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Trail Money Slipping Through Fingers Cities Haven’t Come Up With Matching Funds For Federal Grant

Local government infighting and a communication breakdown threaten to torpedo completion of the Centennial Trail.

At issue is a pre-approved $1.1 million federal grant administered by the Idaho Transportation Department.

To get it, Kootenai County, a trail foundation and the cities of Coeur d’Alene and Post Falls need to put up $70,000 each in matching funds.

Yet, while the grant was awarded with that condition in early 1994, both cities were caught off-guard by an approaching deadline. Neither has budgeted a dime for its share.

And as the clock ticks down, officials are squabbling about whether it’s even a fair amount for each governing body to pay.

If government leaders don’t work out their differences soon, any plans to finish the 3.5-mile stretch between Atlas Road and state Highway 41 will be “a dead deal,” said County Commissioner Bob Macdonald.

The grant expires Sept. 30 - the end of the federal government’s fiscal year - but the state needs the money by mid-July.

Re-applying for the grant next year appears out of the question.

“There are rumors around that those federal funds will disappear in 1997,” said Brendan LeBlanc, a Transportation Department designer overseeing the project. “There’s nothing official yet, but that’s one place the federal government’s talking about cutting.”

The 63-mile trail from Spokane’s Riverfront Park to Higgens Point along Lake Coeur d’Alene has been in the works since 1986. Once complete, Idaho’s section will span 23 miles and cost $4 million.

The grant for the remaining section was awarded in 1994 to the Centennial Trail Foundation - a committee of community leaders from Kootenai County’s population centers.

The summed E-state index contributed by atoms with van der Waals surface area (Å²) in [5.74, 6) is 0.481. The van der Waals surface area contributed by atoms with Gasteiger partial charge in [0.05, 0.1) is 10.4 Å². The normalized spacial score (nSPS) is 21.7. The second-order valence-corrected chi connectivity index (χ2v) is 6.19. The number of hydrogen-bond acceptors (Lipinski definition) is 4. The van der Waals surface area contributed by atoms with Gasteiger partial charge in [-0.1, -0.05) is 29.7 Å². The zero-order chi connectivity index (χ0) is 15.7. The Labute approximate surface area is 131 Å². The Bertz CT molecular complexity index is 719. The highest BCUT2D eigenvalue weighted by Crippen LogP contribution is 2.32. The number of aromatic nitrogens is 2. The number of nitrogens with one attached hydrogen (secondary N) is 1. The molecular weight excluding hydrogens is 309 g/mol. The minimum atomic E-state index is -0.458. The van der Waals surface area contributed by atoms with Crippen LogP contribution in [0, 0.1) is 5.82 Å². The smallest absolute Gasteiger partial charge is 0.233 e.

Committee members believed it was clear the local governments and the foundation each would contribute 25 percent of the required $274,000 match. The foundation and the county have their money set aside.

City leaders don’t recall any agreement.

“I’d like to know where the city obligated itself,” said Post Falls Administrator John Hendrickson, who said he scoured meeting minutes. “I can’t figure it out.”

Doug Eastwood, a foundation member and Coeur d’Alene’s city park’s superintendent, said his city just made a logistical error.

“Where we fell down was we didn’t pursue securing the money,” he said. “There was an assumption that the funds were set aside but no city council action was ever taken.”

Finding an unspoken-for $70,000 is no easy feat, both mayors said Wednesday during a last-minute meeting to seek a solution.

“It’s going to be tougher now than ever before because we’ve really pared our budget down,” said Coeur d’Alene Mayor Al Hassell.

That’s only part of the problem.

Post Falls Mayor Jim Hammond said his city is out $122,000 for trail easements it bought years ago thinking the county would share the costs. The county didn’t.

Now Post Falls council members want the county to swap some land to recoup those losses, Hammond said.

County commissioners agreed to look for a swap, but a final issue remains.

Because Post Falls has fewer people than Coeur d’Alene and Kootenai County, residents there would be paying more per capita, Hammond said Wednesday. He pointed to Hassell.

“For every dollar he puts in, I’m supposed to put in two and a quarter,” Hammond said. “How do I explain that to the people of Post Falls?” Commissioner Dick Panabaker argued Worley and Harrison residents will pay, although they might never use the trail. It’s 30 miles away.

“But it goes right through Post Falls,” Panabaker said.

Hammond and Hassell agreed Wednesday to ask council members to cough up the dough at their next meetings - both on June 18.

Until then the future is murky for the 12-foot-wide bicycle, walking and in-line skating path.

“We need commitments soon,” Macdonald said. “We’ll either make or break this deal in 30 days.”

, DataTimes ILLUSTRATION: Map of area


 

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